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Tuesday, 17 July, 2001, 07:31 GMT 08:31 UK
Media reflects India-Pakistan divide
Indians reading local newspaper
The summit has dominated the newspapers
By BBC News Online's Sanjoy Majumder in Delhi

The failure to reach an agreement in Agra has been met with disappointment - and some anger - by the media in both India and Pakistan.

Most felt that the differences between the two countries over Kashmir were too wide to bridge.

"They broke the ice, then froze," runs the headline in The Indian Express.

Indian sentry in Kashmir
Kashmir remains a huge stumbling block
"Abandoning all pretence of an acceptable formulation over a 'solution' for Kashmir, General Pervez Musharraf finally returned home to Islamabad tonight.

"All of the sub-continent had waited over the last 48 hours for a grand, nine-point bargain called the Agra declaration. Instead, neither side could even agree on a token press statement that baldly stated what had happened," it said.

"So near and yet so far," says The Asian Age in its lead article.

It reports that after an uneasy day of negotiations ended in stalemate the two leaders threw up their hands but agreed to meet again later in the year.

President Musharraf and Prime Minister Atal Behari Vajpayee "were unable, in the final analysis, to overcome the essential differences that have divided the two nations over cross-border terrorism and the 'will' of the people of Kashmir".

The Hindu also said that fundamental differences over Kashmir proved to be the stumbling block, and warned of a damaging short-term fall-out from the summit's failure.

President Pervez Musharraf and Indian Prime Minister, Atal Behari Vajpayee
The two leaders have agreed to meet again
"Indo-Pak relations may now get worse before they get better."

Some newspapers argue that President Musharraf's breakfast meeting with senior Indian news editors on Sunday, that was shown widely on television, led to the breakdown of talks.

The Economic Times described it as "The breakfast that broke the table," saying the outcome of the summit did not come as a surprise after the meeting.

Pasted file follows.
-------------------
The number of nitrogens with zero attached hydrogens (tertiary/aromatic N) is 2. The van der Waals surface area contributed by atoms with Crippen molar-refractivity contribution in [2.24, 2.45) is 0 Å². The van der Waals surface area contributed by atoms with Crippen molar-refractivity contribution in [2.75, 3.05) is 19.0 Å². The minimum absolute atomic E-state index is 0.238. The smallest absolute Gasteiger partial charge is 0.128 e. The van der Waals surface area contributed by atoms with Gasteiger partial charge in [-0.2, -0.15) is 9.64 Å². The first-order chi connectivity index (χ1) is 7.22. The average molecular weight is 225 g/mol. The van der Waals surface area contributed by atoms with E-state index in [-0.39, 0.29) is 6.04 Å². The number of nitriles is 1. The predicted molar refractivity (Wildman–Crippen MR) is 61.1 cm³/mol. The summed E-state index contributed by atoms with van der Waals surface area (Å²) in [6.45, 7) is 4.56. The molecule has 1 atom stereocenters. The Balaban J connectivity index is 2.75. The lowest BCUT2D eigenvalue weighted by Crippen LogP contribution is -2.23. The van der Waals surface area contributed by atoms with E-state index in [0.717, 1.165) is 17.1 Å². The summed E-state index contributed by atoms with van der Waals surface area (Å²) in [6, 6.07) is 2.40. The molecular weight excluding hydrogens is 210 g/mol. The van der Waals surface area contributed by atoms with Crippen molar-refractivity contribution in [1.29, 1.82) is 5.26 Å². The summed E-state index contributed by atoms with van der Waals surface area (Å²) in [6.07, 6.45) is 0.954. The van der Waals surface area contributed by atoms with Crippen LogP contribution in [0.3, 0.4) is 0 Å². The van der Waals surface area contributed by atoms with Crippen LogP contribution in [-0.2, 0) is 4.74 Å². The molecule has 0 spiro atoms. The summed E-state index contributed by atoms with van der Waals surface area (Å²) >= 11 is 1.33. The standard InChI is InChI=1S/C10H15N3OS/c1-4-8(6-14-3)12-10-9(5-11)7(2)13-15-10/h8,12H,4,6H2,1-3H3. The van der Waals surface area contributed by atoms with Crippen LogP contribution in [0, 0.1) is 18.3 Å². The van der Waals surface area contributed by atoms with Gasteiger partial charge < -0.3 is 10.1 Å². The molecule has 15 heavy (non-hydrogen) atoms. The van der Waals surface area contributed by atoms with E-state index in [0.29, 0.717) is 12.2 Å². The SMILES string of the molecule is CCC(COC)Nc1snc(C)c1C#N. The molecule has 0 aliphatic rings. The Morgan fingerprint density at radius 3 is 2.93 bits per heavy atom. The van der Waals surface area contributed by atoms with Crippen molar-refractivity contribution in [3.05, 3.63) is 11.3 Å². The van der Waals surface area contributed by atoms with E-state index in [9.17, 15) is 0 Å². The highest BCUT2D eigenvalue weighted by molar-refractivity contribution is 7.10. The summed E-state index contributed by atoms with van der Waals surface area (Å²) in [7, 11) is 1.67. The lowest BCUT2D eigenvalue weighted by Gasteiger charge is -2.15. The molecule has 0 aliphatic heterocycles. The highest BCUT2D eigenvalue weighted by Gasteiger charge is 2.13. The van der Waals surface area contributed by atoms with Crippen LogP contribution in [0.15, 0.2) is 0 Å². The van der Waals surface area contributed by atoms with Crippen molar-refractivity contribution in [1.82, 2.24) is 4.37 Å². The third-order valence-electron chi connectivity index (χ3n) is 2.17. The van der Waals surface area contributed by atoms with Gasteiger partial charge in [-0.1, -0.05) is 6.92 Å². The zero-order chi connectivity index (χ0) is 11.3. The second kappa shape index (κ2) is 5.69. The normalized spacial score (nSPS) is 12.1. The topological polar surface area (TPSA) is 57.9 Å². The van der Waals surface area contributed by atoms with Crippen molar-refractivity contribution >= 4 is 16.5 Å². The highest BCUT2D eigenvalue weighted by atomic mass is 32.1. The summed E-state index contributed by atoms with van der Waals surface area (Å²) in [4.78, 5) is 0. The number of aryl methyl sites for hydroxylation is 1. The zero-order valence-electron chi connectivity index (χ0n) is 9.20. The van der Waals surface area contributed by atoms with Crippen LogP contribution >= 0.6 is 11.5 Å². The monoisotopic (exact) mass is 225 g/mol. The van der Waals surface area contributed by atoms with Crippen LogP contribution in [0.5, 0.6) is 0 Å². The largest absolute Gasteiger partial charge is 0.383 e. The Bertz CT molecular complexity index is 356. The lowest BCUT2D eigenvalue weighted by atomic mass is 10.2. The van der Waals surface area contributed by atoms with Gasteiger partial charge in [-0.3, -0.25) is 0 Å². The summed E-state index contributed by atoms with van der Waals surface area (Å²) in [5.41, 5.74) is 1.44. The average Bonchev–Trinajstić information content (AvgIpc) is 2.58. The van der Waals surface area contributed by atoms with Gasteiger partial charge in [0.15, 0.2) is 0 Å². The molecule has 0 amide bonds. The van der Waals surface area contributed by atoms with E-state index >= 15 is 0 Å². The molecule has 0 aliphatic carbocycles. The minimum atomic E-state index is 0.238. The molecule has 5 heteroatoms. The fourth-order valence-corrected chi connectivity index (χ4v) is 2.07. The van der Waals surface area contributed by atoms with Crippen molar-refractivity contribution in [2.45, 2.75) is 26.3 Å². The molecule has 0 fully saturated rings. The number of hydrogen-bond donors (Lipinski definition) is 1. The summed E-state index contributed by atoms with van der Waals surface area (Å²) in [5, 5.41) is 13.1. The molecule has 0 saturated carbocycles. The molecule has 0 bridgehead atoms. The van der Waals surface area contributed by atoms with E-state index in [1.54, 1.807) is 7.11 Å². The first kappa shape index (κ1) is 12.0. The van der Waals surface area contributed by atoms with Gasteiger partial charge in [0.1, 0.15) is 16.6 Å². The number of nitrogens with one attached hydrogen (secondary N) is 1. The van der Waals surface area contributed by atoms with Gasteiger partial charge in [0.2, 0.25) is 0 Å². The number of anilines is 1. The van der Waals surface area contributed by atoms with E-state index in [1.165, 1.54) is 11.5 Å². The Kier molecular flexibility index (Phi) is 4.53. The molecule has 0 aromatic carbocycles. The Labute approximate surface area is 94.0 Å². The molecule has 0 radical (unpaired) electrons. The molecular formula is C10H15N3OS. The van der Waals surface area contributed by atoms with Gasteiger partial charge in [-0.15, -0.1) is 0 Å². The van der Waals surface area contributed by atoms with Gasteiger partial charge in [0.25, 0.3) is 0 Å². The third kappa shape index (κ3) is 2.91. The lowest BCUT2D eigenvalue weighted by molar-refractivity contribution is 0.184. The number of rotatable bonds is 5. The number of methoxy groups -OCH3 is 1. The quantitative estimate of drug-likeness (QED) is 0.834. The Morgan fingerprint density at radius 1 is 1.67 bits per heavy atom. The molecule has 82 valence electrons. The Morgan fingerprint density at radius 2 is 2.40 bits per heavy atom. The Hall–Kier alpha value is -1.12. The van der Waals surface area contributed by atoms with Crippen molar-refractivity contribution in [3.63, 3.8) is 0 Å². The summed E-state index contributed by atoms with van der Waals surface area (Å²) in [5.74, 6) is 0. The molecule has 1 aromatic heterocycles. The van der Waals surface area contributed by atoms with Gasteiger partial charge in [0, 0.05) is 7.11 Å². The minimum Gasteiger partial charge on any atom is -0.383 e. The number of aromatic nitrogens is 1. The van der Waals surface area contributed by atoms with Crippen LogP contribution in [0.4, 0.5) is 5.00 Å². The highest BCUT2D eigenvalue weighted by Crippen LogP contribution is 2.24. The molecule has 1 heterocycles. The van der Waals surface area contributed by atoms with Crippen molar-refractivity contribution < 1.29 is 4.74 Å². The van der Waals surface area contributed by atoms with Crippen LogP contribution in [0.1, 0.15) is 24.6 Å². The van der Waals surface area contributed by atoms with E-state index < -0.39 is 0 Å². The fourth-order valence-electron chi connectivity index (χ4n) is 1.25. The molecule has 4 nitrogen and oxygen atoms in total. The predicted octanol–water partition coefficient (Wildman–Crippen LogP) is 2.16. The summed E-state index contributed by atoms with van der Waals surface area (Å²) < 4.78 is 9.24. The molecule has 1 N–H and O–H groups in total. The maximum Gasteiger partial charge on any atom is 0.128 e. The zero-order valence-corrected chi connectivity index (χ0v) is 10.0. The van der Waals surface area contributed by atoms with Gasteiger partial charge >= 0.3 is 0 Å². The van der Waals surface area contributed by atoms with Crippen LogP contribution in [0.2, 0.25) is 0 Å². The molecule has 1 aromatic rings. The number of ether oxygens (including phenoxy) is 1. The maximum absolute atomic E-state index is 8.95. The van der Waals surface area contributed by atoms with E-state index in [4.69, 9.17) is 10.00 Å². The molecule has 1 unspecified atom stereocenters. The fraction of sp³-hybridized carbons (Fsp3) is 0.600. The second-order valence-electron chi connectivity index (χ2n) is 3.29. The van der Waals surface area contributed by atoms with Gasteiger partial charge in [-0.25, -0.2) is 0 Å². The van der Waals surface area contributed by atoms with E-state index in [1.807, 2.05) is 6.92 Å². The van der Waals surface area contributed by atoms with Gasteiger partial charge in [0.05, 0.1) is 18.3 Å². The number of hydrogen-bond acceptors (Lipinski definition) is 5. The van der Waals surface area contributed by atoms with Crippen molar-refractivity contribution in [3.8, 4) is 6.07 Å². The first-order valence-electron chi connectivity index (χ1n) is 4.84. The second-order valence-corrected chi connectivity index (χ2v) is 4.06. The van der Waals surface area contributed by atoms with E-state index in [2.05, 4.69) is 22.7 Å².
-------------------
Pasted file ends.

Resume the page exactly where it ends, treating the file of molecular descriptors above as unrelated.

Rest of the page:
"What was thought to be an attempt by the Prez to win over friends in the Indian media turned out to be a calculated design on the part of the generaral to address his domestic constituency," it said.

But Pakistani newspapers commended President Musharraf's performance at the summit, with The Nation describing it as a difficult three days for the general.

"But from a nervous guest to a crisp and firm president addressing Indian editors over breakfast, Musharraf had the summit under his command by the time the joint declaration was being hammered out," it said.

It said that although it had been unreasonable to expect that all outstanding issues be resolved by the end of the summit, it was not unreasonable to expect the two countries to at least come up with a joint statement.

"What the failure of the talks signifies is that we did not even agree to disagree - and that is such a shame," it said.

'Deep mistrust'

Other Pakistani papers blamed Indian intransigence for the failure of the talks.

"India ruins Agra summit," runs the banner headline in the News.

It said the deadlock was "created basically by the obduracy and refusal of the Indians to be reasonable and accept even a diluted mention of Kashmir in the proposed joint Agra Declaration".

"The high road to peace they set out to walk together was paved with deep mistrust (which) they mistook for good intentions," the Dawn said.

It said the tone of the summit was one-sided from the very beginning - President Pervez Musharraf did most of the talking to the media against Prime Minister Vajpayee's deafening silence.

But it added that one positive aspect of the summit was the fact that Mr Vajpayee had accepted an invitation to visit Pakistan.

See also:

14 Jul 01 | South Asia
Indian press cautious on summit
06 Jul 01 | South Asia
India and Pakistan: Troubled relations
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